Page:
Saturday, 16 August 2014

Metamorphing by Kunal Pancholi: a review

Have you ever been fascinated by murders? How crime takes place? Ever been humiliated in front of the whole school because you were shorter than the shortest girl in your school? Or maybe woke up one day only to find out that you have no idea who you are or where you are from? Kunal Pancholi, in his debut fiction shares just that.

According to the back cover- 28th April, 2000 Flight No. 9*876 bound to Srinagar has crash landed into the Everest base Camp. Unconfirmed reports suggest that the flight mysteriously went off the radar for few minutes and missed its landing. All passengers are feared dead… except for three bodies that are yet to be recovered. 8th December, 2050 this without doubt is the most gruesome murder in recent times. Early this morning, an unidentified woman was found mutilated at the western gates of the abandoned Victoria Terminus station in Mumbai. Authorities report her head was.. Well.. Semi-decapitated and she was drained of all her blood. The shocking part- the crime scene was devoid of any signs of blood spatter…

After reading the blurb, any reader can feel the heat rising as he/she is forced to read the story at one go. Talking about the characters, well; the characters of Rudra and Rohan has been very well thought of and written in a wonderful way such that the readers get to the flow of the story automatically.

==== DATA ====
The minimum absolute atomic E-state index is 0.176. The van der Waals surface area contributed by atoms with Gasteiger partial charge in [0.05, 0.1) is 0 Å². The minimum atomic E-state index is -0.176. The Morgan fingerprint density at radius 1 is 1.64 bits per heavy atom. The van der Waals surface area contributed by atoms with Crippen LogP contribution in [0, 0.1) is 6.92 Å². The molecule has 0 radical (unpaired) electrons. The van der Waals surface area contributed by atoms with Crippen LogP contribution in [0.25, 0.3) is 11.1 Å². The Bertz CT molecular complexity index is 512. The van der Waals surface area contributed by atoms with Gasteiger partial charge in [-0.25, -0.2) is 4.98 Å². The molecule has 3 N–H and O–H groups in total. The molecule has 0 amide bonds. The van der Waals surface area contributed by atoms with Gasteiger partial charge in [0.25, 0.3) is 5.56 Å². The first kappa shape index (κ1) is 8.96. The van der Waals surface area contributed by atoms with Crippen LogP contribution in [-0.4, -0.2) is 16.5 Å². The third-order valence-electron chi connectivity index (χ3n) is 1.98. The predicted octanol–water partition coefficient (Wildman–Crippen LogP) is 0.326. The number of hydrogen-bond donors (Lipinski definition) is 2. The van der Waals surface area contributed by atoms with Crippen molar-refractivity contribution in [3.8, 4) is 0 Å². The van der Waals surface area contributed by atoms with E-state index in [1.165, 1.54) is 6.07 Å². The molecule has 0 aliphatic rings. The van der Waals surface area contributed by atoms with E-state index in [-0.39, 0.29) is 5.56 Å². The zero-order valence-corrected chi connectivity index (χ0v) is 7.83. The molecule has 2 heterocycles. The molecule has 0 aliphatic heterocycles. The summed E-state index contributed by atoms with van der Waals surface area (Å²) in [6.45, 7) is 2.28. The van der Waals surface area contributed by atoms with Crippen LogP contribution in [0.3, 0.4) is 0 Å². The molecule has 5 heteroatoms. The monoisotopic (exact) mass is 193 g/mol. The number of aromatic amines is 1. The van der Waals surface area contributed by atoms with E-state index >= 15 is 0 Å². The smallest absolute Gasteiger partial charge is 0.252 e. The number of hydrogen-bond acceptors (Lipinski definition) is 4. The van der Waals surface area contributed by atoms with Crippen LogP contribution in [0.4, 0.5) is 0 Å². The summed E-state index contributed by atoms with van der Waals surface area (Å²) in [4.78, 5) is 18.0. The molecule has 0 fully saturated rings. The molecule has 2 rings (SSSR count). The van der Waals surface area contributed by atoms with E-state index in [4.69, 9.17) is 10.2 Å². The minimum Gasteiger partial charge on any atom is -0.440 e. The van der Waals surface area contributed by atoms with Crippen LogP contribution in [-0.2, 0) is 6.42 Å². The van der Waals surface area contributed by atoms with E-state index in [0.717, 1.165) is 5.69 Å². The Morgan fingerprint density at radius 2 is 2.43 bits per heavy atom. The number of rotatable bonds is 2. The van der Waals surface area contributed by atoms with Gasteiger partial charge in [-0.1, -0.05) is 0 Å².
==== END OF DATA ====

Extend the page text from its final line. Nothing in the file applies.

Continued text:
The concept of the story has been wonderfully sketched out. A person who has a height complex, who suffers from a plane crash and returns to his normal life after being in a state of delusion for 5 years, only to see everything has changed, yet not much. 

A person who suddenly wakes up one day and notices that he has forgotten everything related to his past. He gets back to his life after a fingerprint test which tells him who he is and where he stays and he goes with the flow, only to be getting more and more revelations on the way.

The narrating style of the author, jumping from Rohan’s life to Rudra’s life and back again piques up the readers interest as it gains momentum; arousing the readers to read the complete book at one go.
The book, however; has a very slow start. After quite some time, the readers might feel a bit bored owing to the scenes being stretched so much; but the ‘climax’ of the book or rather of the story gains the readers’ trust at the perfect point and re-emerges as a promising read.

As for the grammatical mistakes were concerned, there weren’t much and the last few pages were OMG! For me, I loved Rudra’s parts the most; he being my favorite character. And so, to end it; I would like to rate this book 3.75 out of 5 expecting more from the author in the future.

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